Who needs a dog in any case?

When your menagerie in­cludes a stick in­sect, a skink, gold­fish, a rat and bees no child is miss­ing out

Rouse Hill Times - - NEWS -

MY SON’S about to turn six, and we’re still not get­ting a dog.

“This is A Thing” be­cause a few years ago, in a mo­ment of weak­ness af­ter months of in­tense lob­by­ing, I told the chil­dren we could get one when our boy was five.

Fool­ishly, I never thought they’d re­mem­ber – and now the deal’s on ice thanks to our too-small yard and the fact that we’re still rent­ing our home.

I’ve been pre­par­ing the kids for dis­ap­point­ment for some time (“we’re not get­ting a dog”) but the pu­rity of child­hood hope means No Dog Day will none­the­less be a bad day. Bro­ken prom­ises will be noted and used to ad- van­tage at a later date. Brownie points will be de­ducted.

I don’t know why they’re so hell­bent on a hound, though, as we’ve had al­ready a range of ex­cel­lent house pests – sorry, house pets. Not many kids could boast a menagerie like this:

Sticky, the Emo­tion­ally In­tel­li­gent Stick In­sect: We dis­cov­ered Sticky in the bushes near the front gate when a twig the length of my arm at­tached it­self clingily to my skirt. Af­ter I screamed, “KILL IT! KILL IT WITH FIRE!” we set­tled into an easy re­la­tion­ship, Sticky and I. I’d go do some gar­den­ing next to Sticky, tell him/her/ it my trou­bles and ask him/ her/it for per­sonal ad­vice. Wisely, Sticky knew when to stay silent and just let me talk. Which was al­ways. I shall never know friend­ship like his/her/its again. It was dev­as­tat­ing when Sticky just up and left one day, with­out a word. Clas­sic Sticky.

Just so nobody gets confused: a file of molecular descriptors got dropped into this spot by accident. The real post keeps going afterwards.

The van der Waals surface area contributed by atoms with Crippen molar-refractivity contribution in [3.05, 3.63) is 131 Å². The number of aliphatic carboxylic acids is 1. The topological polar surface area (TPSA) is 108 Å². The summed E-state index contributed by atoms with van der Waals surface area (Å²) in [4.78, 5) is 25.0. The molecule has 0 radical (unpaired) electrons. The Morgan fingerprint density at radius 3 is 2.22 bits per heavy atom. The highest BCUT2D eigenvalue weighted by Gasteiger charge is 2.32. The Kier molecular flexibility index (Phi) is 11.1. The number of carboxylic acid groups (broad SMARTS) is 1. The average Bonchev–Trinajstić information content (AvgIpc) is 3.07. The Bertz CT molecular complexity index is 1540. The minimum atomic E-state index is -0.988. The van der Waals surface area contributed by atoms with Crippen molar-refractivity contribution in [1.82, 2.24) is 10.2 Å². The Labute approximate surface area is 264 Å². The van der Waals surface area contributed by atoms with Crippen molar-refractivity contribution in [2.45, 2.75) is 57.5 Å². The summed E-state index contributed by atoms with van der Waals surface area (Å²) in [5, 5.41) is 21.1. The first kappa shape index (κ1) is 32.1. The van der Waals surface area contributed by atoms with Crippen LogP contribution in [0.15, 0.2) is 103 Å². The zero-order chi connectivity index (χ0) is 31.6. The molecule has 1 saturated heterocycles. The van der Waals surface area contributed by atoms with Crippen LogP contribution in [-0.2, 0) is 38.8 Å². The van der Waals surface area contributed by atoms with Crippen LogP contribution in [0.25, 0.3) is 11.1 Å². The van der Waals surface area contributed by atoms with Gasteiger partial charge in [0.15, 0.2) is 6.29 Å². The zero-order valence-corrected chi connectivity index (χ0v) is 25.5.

Skinky, the Owner-Oc­cu­pier Skink: Skinky is the lat­est of sev­eral gen­er­a­tions of lit­tle lizards to co­habit with us at Mur­phy’s Lodge. Skinky re­sides in the hall by the front door, wel­com­ing guests, of­fer­ing drinks and tut-tut­ting about the state of the Syd­ney prop­erty mar­ket.

Ringy, the Ro­peable Ring­tail Pos­sum: Ringy, who glared crossly at us for a full hour af­ter we un­wit­tingly dis­turbed his bam­boo nest-nook, forced me to an epiphany; that as a pro­fes­sional word cre­ative I need to stop just adding a “y” to make a pet name.

The Gar­gan­tuan Gold­fish: They’re still alive and grossly huge de­spite our years of be­nign ne­glect. I can’t tell you what their names are be­cause we all lost in­ter­est and for­got ages ago. Our only joy is star­tling them by turn­ing on the kitchen light each morn­ing.

The Bi­b­li­cal Plague of Bees: I’m not sure which god I of­fended but it must have been pretty bad judg­ing by the swarm of buzzers that in­vaded our prop­erty re­cently. Ap­par­ently lots were on the move in our area – per­haps they were pri­vate school bees, go­ing on hol­i­day a week early. Not great pets, in hind­sight.

The Dirty Rat: At first I sus­pected we might have a dear lit­tle mouse roam­ing the house at night. How sweet! A few weeks later I noted that it had taken to eat­ing through steel and was crap­ping above its weight.

I gave our “mouse” the ben­e­fit of the doubt un­til it got into a house­guest’s wastepa­per bas­ket and had a shred­ding party that would put a cor­po­rate crim­i­nal to shame. Not cool, rat. It was killed.

‘‘ We’ve had al­ready a range of ex­cel­lent house pests – sorry, house pets

Can you spot Sticky, the emo­tion­ally in­tel­li­gent stick in­sect?

Newspapers in English

Newspapers from Australia

© PressReader. All rights reserved.